Admired by academics, feted by peers, loved by readers, historical novelist (and Colinton resident) Dorothy Dunnett was one of the greatest Scottish writers of the 20th century. Her extraordinary canon of meticulously researched books is vibrant with life, wit, and consummate storytelling. Legions of fans from all over the world still meet to debate her deviously-plotted novels.
Dorothy started writing when, wanting something decent to read, her husband suggested she write herself. The result, the famous six-book Lymond Chronicles, was snapped-up by legendary editor Lois Dwight Cole, who discovered Gone With the Wind. The Lymond Chronicles were interspersed with a series of light-hearted detective stories featuring a gentleman sailor-spy, Johnson Johnson. Then, after years of intense, exhaustive, research, came King Hereafter, which examined Macbeth’s ‘real’ identity and produced a theory which set historians aquiver.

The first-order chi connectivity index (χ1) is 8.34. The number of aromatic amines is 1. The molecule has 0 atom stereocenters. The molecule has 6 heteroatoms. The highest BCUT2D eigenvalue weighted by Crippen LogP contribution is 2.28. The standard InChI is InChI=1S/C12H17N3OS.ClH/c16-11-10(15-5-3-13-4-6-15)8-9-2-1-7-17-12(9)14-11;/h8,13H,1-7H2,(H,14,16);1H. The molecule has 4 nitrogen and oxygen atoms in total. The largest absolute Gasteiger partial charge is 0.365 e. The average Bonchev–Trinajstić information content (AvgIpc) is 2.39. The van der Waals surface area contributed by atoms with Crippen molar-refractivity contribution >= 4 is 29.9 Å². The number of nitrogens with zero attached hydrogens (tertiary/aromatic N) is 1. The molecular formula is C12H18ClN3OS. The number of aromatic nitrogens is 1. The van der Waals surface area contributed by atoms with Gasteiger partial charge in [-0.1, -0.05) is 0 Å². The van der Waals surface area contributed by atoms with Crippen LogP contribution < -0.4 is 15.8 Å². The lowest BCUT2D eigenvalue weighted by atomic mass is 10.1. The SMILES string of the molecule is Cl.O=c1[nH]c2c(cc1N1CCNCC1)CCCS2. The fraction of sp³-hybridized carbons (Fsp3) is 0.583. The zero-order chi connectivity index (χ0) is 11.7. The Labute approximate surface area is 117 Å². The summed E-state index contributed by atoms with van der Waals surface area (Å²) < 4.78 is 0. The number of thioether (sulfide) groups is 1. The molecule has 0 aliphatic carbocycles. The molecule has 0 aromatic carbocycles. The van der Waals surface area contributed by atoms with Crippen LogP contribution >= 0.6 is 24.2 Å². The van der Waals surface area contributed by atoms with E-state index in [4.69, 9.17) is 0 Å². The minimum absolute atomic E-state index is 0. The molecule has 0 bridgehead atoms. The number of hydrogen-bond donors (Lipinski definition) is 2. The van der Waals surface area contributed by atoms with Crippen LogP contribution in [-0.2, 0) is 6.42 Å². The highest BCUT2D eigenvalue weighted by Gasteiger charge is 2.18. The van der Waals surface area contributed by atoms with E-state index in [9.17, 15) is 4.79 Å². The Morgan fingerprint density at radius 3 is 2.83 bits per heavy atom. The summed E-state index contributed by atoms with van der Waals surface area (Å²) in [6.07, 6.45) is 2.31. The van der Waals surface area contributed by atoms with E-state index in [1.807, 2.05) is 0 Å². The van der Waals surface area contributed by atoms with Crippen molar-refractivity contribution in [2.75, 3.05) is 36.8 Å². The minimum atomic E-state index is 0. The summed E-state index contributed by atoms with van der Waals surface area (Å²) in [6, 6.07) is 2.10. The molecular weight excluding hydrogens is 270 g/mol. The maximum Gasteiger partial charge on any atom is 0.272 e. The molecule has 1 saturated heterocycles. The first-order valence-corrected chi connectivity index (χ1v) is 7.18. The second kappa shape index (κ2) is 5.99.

Dorothy’s final work – the House of Niccolò series – was set during the Renaissance (as 15th-century commerce and banking had captured her imagination) and introduced another extraordinary man, Nicholas de Fleury, as its hero.
In Dorothy Dunnett's Centenary year, Pamela Gordon Hoad, member of the Dorothy Dunnett Society and writer of the Harry Somers historical thrillers, celebrates Dunnett’s fiction, unsurpassed for vivid characters, drama and thought-provoking subtlety.
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